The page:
Microtransit, microtransit, microtransit. Everybody loves microtransit. At this point, it feels safe to call it a fad, but is it a fad that will last? I’ve been sour on the concept in the past, but the MWRTA’s CATCH Connect in Wellesley might just be the route to warm me up to it, at least in certain contexts. Let’s see why.

It’s important to talk about the precursor to the CATCH Connect: the 8. This route was an atrocious deviatory mess that got just over 30 riders a day. I wasn’t a fan. But in 2020, that route was replaced with the CATCH Connect, a service that can be hailed at any time on an app to take you anywhere in Wellesley, plus a few locations outside the town. For a town like Wellesley that’s not very conducive to transit, this might not be the worst idea.

I had to download the MWRTA CATCH app before riding the route. It’s…not the best. Most of these microtransit things will use an existing app like Transloc, but the MWRTA decided to make their own and it’s clunky. It can also be used to track fixed-route buses in its God-awful interface, but we’re concerned about the CATCH Connect section. We can enter our information, and for some reason the confirmation email comes from the CCRTA and throws an error…well, at least we’re in.

Now, I was actually using this thing for a purpose! I was trying to get to Newton Highlands to ride the Newton Connector Railbus. I figured I’d have some fun in the process, though: by traveling from the Natick Community Center to Waban Station, I could not only travel what very well might be the longest distance you can go on the CATCH Connect, but I could also take this Wellesley-based bus service from not-Wellesley to not-Wellesley! I struggled through the app interface to book my trip, and the bus was due to arrive in several minutes. It’s also worth noting that trips are free right now, but they’ll eventually rise to the standard MWRTA rate of $1.50 at an unspecified time.

The bus…er, van…came promptly, and after a struggle with the manual door, we were off. Because CATCH Connect buses are only taking one party at a time right now because of COVID, we made a beeline for Waban, traveling down Central Street past Wellesley College. Before hitting Wellesley Square, we turned onto Weston Road, running past houses before heading onto Route 9. This part of the trip was fun – we just ran express through Wellesley and into Newton! We finally left the big road by exiting off onto the residential Chestnut Street, using that to make our way up to Waban Station.

Ridership: It’s hard to say right now. Obviously I was the only one on my trip, and they’re only allowing one party at a time on board anyway, but anecdotally, I have seen other people on CATCH Connect vehicles before. I’m hoping people find this to be a more convenient alternative to the 8 and use it!

Pros: I don’t know if it’s because the 8 was so bad, but…this thing is honestly great! I mean, if the alternative is a worse-than-hourly route that deviates all over the place, maybe microtransit is a valid solution. I’d have to try it at a busier time later in the day to see how the system handles more riders, but at least early in the morning, the bus came pretty much right away and took me straight to my destination. And this seems like it’s a good environment for microtransit: the boundaries of Wellesley are pretty even, and even though a fixed-route service could logically follow Routes 16 and 135, it would still have to deviate to serve places like Babson College, MassBay Community College, and pretty much any residential area. Plus, if they market this to college students (which they should – get on that, MWRTA), they’re probably more likely to ride something like this than a fixed route because, you know, “Those Gen-Z’ers love their Ubers!” It’ll be much cheaper than Uber even once it starts charging fares, too – who can argue with $1.50?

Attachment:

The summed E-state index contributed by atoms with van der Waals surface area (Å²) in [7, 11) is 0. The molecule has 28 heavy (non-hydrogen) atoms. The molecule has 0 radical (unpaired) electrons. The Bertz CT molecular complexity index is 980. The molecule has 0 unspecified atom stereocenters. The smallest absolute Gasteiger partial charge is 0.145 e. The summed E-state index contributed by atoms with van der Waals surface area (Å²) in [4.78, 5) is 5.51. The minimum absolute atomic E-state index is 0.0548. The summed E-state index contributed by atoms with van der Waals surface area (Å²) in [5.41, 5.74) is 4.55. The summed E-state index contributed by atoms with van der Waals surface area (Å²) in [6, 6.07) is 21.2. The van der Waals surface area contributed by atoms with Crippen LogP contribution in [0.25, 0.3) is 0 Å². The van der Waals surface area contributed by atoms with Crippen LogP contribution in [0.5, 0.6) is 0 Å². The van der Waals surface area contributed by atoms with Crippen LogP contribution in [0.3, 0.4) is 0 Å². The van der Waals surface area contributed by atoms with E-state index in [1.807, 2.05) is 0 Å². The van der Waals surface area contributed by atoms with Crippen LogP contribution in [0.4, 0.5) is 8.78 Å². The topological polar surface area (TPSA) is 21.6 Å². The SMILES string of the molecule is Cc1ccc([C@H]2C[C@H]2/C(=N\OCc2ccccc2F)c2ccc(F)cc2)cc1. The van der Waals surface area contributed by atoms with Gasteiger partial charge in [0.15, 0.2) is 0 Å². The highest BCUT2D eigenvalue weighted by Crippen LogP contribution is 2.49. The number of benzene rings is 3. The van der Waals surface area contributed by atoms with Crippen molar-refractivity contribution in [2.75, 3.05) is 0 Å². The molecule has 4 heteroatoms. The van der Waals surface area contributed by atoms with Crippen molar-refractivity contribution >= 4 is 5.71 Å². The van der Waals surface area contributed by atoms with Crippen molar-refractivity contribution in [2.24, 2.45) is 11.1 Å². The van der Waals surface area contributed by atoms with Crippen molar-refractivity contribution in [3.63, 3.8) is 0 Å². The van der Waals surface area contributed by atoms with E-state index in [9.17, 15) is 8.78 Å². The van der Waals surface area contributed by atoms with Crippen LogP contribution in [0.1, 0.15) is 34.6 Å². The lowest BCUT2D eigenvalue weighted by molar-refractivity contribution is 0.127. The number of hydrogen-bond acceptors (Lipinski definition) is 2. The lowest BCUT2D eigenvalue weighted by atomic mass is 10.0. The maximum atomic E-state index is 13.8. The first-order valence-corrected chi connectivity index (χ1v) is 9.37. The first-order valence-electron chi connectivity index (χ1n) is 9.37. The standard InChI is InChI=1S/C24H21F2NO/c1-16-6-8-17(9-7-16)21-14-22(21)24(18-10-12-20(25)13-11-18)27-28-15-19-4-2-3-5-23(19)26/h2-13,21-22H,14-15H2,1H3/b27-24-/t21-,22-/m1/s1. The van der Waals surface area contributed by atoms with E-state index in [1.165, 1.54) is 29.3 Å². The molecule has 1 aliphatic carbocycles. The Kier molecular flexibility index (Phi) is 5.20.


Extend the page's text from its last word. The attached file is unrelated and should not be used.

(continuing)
Cons: Okay, let’s get it out of the way that the app sucks. If they’re going to try to get young people (or heck, anyone) to ride this thing, they need to make the app actually usable. Beyond that, it’s a bit disappointing that the route only runs from 6:45 AM to 6:45 PM on weekdays only – I’d love to see early morning service (for Commuter Rail commuters) and night and weekend service (for leisure travel, particularly college students). I’ll also play devil’s advocate and note that if you took three CATCH Connect buses (I’m not sure how many the MWRTA is actually using for the service), you could run a 20-minute headway on the rescheduling I did for the 8. But honestly, in this case, microtransit might really be the best way to serve Wellesley – it’s just not a transit-conducive town.

Final Verdict: The CATCH Connect definitely isn’t perfect, but I’m coming around on this microtransit thing, at least in certain contexts. Wellesley seems like a pretty good place to do it, especially given the route this service replaced. The MWRTA should be marketing the heck out of this, though – both to college students and to commuters! Of course, those populations may not find the service completely useful until the service hours are improved. And for God’s sake, someone update that app! 6/10.